There were tennis courts, an underground boxing ring, ostriches, peacocks and grouse, an aviary and what seemed to be a zoo with deer and wild boar. In reality this was no zoo, but only the president’s private meat-larder. The spectacle was completed with a floating banqueting hall, adorned with vodka bottles with the president’s face beaming from the label. People were heard to remark: “So this is where all the money went.”
This sudden display of extravagant wealth has exposed to all the extent to which the president and his entourage had enriched themselves at the expense of the country. But the idea that it could prove a unifying factor will prove to be an illusion. People in the eastern Ukraine know as well as those in the west that the entire political class is corrupt. But although they may be disgusted with the sight of such blatant corruption, they do not believe that the men and women who will step into Yanukovych’s shoes will be any better.
Their fear and distrust of the politicians in Kiev far outweighs any satisfaction they might feel for his fall from grace. In fact, if they criticise Yanukovych it is mainly because he failed to crack down harder on the protesters and allowed a chaotic situation to develop, and because he ran away instead of resisting. Here we have two Ukraines, not only speaking two different languages, but with two entirely different mindsets and two conflicting ways of interpreting the same events. This is a very dangerous situation, pregnant with the most serious consequences for the future of Ukraine.
Russia and Ukraine
American and EU diplomats are striving to pull Ukraine their way and increase their influence in Kiev. But the EU has just learned a useful lesson: if you play with fire sooner or later you tend to get your fingers burned. The continuing chaos in Ukraine threatens the economic and political stability of the EU itself.
The EU, worried about the implications of the Ukrainian crisis, is now striving for a compromise in Ukraine that would involve the setting up of a new technocratic government led by opposition figures, and constitutional changes reducing the president’s powers.
The idea that closer relations with the EU would be good for the Ukrainian people is contradicted by the facts. The EU is hardly likely to send large amounts of money to Ukraine, given its own severe financial problems. The Europeans are talking vaguely about giving financial assistance to Ukraine “once democracy is restored.” The very vagueness of the promises is proof of their insincerity. Merkel is not prepared to send money to Greece. Why should she be any more generous to the Ukraine?
The European bourgeois therefore look nervously to the USA to help them out – under the disguise of the IMF. A possible rescue package by the IMF would carry harsh conditions like the ones imposed on Greece or worse. There would have to be savage cuts in public spending, increased taxation and a reduction in subsidies. The IMF is demanding a substantial increase in energy prices of the order of 40 percent. In other words, it would mean even more poverty and misery than exists now. Furthermore, what would be left of the idea of Ukrainian national sovereignty when all important economic and social decisions would be taken by a cabal of European and American bankers?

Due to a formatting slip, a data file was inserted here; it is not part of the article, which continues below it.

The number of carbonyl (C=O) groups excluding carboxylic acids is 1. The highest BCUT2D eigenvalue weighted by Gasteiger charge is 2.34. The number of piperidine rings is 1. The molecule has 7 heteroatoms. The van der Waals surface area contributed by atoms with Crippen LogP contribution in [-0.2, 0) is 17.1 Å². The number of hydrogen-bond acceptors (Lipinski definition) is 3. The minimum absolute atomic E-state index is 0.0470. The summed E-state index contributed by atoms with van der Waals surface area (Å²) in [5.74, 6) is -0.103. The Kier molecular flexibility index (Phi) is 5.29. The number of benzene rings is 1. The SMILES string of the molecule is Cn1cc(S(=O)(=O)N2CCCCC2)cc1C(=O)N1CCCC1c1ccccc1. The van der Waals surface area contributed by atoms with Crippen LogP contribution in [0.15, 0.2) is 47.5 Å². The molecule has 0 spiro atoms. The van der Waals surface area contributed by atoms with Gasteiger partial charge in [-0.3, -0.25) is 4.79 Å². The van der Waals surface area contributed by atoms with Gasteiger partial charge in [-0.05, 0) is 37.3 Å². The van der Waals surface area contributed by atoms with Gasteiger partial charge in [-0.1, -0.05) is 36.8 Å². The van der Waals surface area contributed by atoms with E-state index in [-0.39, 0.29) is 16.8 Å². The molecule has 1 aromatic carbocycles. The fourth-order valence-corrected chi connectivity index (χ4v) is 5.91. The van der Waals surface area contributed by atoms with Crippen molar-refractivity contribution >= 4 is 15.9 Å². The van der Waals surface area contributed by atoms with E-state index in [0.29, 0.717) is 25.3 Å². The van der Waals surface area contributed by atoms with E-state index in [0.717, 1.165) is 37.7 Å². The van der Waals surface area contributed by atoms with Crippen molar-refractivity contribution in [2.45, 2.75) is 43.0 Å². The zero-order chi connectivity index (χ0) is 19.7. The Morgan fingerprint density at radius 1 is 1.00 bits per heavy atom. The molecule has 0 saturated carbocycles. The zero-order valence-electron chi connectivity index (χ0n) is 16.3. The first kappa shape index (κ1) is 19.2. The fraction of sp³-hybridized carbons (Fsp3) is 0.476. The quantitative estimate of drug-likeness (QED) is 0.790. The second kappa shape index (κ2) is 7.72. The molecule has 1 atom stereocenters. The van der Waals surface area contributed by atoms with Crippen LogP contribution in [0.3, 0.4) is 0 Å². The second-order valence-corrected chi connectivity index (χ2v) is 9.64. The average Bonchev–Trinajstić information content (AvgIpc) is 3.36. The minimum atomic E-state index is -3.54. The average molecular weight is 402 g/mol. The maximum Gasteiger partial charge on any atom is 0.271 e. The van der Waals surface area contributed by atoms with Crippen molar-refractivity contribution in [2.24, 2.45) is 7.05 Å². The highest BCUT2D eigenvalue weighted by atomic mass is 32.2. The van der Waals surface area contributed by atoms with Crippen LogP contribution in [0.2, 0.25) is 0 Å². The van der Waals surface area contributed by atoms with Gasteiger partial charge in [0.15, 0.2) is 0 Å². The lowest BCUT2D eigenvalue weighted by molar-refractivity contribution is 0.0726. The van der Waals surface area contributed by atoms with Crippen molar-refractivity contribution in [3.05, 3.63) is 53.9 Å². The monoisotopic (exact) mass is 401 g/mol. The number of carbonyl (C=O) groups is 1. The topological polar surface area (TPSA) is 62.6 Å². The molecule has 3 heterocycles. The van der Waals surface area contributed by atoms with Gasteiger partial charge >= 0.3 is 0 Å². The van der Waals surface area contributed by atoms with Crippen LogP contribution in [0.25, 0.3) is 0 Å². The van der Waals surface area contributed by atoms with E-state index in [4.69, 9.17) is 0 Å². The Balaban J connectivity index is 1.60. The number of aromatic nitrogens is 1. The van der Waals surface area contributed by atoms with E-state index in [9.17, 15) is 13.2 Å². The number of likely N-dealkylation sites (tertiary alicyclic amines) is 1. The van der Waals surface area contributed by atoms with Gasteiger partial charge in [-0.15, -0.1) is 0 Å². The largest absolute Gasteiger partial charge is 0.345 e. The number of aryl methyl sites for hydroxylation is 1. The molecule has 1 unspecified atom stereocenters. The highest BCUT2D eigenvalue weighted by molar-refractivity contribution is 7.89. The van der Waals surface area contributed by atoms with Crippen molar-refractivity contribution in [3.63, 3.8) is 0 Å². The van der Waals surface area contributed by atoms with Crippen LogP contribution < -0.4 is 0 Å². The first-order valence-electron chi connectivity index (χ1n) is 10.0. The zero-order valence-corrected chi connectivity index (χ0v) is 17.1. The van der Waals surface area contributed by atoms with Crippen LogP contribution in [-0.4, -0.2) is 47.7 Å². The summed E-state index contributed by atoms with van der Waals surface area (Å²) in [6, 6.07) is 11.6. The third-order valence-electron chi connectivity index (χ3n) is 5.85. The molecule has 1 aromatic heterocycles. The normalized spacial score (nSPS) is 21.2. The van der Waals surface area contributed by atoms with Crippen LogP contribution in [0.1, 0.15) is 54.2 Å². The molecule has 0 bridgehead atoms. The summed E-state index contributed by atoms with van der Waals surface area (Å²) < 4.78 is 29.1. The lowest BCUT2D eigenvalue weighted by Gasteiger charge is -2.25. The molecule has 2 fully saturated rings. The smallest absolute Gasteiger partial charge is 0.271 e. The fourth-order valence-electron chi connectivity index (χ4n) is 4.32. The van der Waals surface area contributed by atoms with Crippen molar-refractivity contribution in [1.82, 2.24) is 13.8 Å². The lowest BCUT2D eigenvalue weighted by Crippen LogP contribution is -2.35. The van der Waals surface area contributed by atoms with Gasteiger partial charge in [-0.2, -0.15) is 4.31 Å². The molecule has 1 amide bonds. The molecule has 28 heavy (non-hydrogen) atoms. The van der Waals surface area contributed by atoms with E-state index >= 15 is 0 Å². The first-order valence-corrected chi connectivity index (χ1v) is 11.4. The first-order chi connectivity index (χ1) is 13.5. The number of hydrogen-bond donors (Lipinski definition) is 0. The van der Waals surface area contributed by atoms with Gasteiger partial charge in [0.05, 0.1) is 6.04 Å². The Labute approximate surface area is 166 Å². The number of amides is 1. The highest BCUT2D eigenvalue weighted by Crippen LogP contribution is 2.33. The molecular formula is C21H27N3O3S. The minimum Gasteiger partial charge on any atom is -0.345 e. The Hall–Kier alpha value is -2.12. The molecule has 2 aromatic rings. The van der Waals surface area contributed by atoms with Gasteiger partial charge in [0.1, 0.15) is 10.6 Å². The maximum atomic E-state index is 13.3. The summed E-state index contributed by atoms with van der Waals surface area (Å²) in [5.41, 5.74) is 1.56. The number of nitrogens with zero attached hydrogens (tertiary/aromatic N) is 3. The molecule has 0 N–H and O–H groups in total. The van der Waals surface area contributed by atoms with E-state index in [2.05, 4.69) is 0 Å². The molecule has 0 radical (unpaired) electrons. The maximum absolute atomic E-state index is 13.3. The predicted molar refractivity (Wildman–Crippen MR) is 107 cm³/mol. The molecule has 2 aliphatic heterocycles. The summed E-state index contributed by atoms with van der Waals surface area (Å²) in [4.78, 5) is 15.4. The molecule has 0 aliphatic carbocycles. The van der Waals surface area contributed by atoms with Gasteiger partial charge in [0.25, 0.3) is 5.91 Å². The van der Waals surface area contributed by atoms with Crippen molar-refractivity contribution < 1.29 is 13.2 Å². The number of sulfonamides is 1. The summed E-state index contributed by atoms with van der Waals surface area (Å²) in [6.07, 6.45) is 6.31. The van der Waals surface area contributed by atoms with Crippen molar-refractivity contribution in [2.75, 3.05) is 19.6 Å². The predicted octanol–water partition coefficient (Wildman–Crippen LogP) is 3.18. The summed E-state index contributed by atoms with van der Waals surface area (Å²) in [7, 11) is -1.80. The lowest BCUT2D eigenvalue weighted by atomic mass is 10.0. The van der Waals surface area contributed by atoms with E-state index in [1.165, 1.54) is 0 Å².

Just as the EU and the USA are trying to pull Ukraine to the West, so Russia is exerting pressure to keep its neighbour firmly in its own camp. As a counterbalance to the EU, Putin is striving to form a kind of Eurasian Common Market. Without the presence of Ukraine, this would be a lame duck. The fall of Yanukovych by no means signifies that Russia is resigned to seeing Ukraine drift into the sphere of influence of the USA and EU. And it has very powerful levers with which to make its views felt.
Moscow has repeatedly accused the West of pulling the strings of the Ukraine protest movement – an allegation that Washington and Brussels have indignantly rejected, although their interference in Ukraine’s internal affairs is no less real than Moscow’s. Sergei Glaziev, an adviser to President Vladimir Putin, accused the US of “spending $20m a week” on financing Ukraine’s opposition, including providing weapons. Already Russia has recalled its ambassador from Kiev. More ominously, they are warning that they will defend the Russian-speaking population of Ukraine. The last time such language was used was when Russia invaded Georgia.